This story, from Beyond the Sun is one of the most deftly done "human realizing something awful about an alien culture" stories I've read in ages. Even better, it's nowhere near as simple as that, and has layers that peel back multiple times within the same narrative.

When humanity landed on a planet with herbivorous native four-legged (and somewhat simple) sentient life on it, they struck a deal to ensure they didn't intrude on their culture, but when an accidental recording of the death (and death ritual) of one of their species comes to the attention of an anthropologist, he realizes a dark truth about these simple and benign creatures, and feels the need to tell them the truth.

But, the truth is never quite what we expect, no?

Bravo. Loved it.

"The Dybbuk of Mazel Tov IV," by Robert Silverberg

After this story, I'm only one more story away from the end of Beyond the Sun, which is a little saddening, but I've really enjoyed the ride, so the greater positive exists. If you're at all a fan of SF, I could already have told you this collection is worth it, but today's story was yet another checkmark on the "buy the book" column.

Taking Jewish heritage and spinning it into a science fiction short story set on another world where intelligent alien life exists is already a decent idea, but to do so and spin the notion of a Dybbuk - a spirit whose guilt from actions in life prevents them from moving to the afterlife - and this alien race intersecting is just marvelous. When a man who has passed on finds himself in the green furred body of one of these aliens, the cold shock of the reality of this situation to the narrator - especially as a not-particularly religious Jew - is heavy.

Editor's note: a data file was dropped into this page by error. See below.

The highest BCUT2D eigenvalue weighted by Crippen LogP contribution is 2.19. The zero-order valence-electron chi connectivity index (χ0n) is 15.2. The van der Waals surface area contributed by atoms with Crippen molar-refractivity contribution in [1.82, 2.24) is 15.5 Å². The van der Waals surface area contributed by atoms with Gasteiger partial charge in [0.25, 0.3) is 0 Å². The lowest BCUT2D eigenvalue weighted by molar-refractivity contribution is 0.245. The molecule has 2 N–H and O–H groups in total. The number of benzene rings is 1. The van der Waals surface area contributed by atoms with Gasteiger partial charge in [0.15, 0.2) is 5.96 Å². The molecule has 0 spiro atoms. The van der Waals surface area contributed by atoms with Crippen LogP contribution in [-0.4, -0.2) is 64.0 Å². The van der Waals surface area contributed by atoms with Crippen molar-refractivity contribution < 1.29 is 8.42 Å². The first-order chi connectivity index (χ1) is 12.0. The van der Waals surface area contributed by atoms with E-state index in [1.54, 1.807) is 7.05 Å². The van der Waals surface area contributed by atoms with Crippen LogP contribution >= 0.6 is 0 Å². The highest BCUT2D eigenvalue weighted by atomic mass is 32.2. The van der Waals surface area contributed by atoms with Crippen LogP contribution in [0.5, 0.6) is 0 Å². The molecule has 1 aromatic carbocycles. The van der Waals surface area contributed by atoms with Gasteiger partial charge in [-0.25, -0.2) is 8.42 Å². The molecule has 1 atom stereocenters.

There's a sly humour to this story as well as a decent dose of social commentary about the sometimes overly strict (and sometimes overly lax) world of religious belief, and I have to say Silverberg led me through this story in a way that left me with a wide smile on my face.

"Observation Post," by Mike Resnick

Beyond the Sun closes with this fantastic - and damned funny - story about an imminent alien invasion force and a single alien observer who is watching us to see what sort of resistance to expect when they assault us and take our planet. They send an asteroid from the belt toward Earth and wait to see our reaction to that, as well - and it makes a great test of our planet's firepower.

Then the observer starts his journey through our culture, and soon realizes that all is not as it seems on this placid little blue and green marble.

Fans of Science Fiction pop culture will have a blast reading this story, where the observer discovers reason after reason to worry about invading Earth (there are Kirks who seem unbeatable in space-battles!) and the asteroid's uninterrupted journey toward the Earth makes the alien more and more convinced that something is just plain off about these Terran people.

It was a great way to close off an anthology that I truly enjoyed, and I'll be looking for more work from this editor and the authors he gathered. Bravo to all concerned.

When's the next one?